Naval operation to evacuate the British and French Armies stuck in the city of Dunkirk, surrounded by the German Armies.
- Start date
- 27 May 1940
- End date
- 04 Jun 1940
- Involved countries
- The Netherlands
On 10 May 1940, German troops entered Belgium and the Netherlands, and marched towards the English Channel.
All attempts to thwart German progress failed, apart from a few short-lasting victories, such as the Battle of Arras on 21 May, which halted the Wehrmacht in their tracks for 24 hours.
As disaster loomed, Churchill himself ordered the start of the Operation on the evening of 26 May.
The Operation was named after the Dynamo room located below Dover castle, the headquarters of the British Royal Navy, which supplied the building with electricity. This was where British Vice-Admiral Bertram Ramsay planned the Operation as from 20 May.
The Operation was launched on 27 May 1940. Around 850 British, Belgian, Dutch and French warships started the evacuation, but it was not enough. Around 700 private ships joined in the Operation, including merchant marine boats, fishing boats and pleasure craft, often but not always with the owner's permission. Many boat owners actually asked to take part. These vessels were later nicknamed the "little ships of Dunkirk".
Nearly 400,000 troops were stranded in Dunkirk and on the beaches, as well as in some outlying villages.
Meanwhile, many British and French soldiers continued to fight to prevent the German army from taking the city and ensure evacuation could take place.
Evacuation conditions were difficult given the bombing and frequent attacks by the Luftwaffe (German Air Force) on the beaches and boats. The Royal Air Force also contributed greatly to the success of the Operation, although they rarely get any credit for it.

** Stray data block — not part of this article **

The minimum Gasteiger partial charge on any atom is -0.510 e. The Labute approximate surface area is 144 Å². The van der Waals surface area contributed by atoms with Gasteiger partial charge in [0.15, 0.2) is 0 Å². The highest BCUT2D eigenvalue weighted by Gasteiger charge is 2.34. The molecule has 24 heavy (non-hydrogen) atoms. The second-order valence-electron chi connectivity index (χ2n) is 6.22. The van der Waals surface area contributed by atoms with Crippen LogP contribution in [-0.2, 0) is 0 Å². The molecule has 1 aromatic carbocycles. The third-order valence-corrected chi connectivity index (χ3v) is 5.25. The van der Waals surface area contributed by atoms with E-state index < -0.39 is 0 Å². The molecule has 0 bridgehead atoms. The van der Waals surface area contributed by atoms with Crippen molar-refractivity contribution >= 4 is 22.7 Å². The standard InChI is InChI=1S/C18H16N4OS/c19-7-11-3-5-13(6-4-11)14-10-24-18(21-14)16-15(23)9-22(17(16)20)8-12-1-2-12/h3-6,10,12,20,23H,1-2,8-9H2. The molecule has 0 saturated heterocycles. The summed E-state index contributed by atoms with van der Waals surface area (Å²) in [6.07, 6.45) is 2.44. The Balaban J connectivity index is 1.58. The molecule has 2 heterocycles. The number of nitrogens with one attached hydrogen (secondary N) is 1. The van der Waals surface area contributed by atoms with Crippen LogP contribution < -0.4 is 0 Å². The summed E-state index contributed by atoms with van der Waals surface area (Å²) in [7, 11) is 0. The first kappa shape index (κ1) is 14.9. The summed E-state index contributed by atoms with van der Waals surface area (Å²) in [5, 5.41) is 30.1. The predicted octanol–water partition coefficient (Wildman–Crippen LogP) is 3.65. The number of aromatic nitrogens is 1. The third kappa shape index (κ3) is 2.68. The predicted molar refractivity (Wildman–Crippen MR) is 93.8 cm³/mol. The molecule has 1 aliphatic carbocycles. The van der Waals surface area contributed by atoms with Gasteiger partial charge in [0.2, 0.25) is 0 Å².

Many considered the Operation to be a great success. From the port and beaches of Dunkirk: 338,226 soldiers were evacuated (198,229 British troops and 139,997 French).
However, between 35 and 40,000 soldiers were left behind, mainly French. Practically all the heavy artillery and vehicles were abandoned. In all, 2,472 cannons, around 65,000 vehicles and 20,000 motorcycles were left behind in France, as well as 377,000 tonnes of supplies, over 68,000 tonnes of munitions and 147,000 tonnes of fuel.
The Operation had many major consequences. It meant the Allied Forces could keep a large number of seasoned troops, forming the basis of the troops who were to recapture France. Even though most of the French soldiers were demobilised and sent back to France after the Armistice.
Churchill dubbed Operation Dynamo "The miracle of Dunkirk", yet reminded everyone that "Wars are not won by evacuations".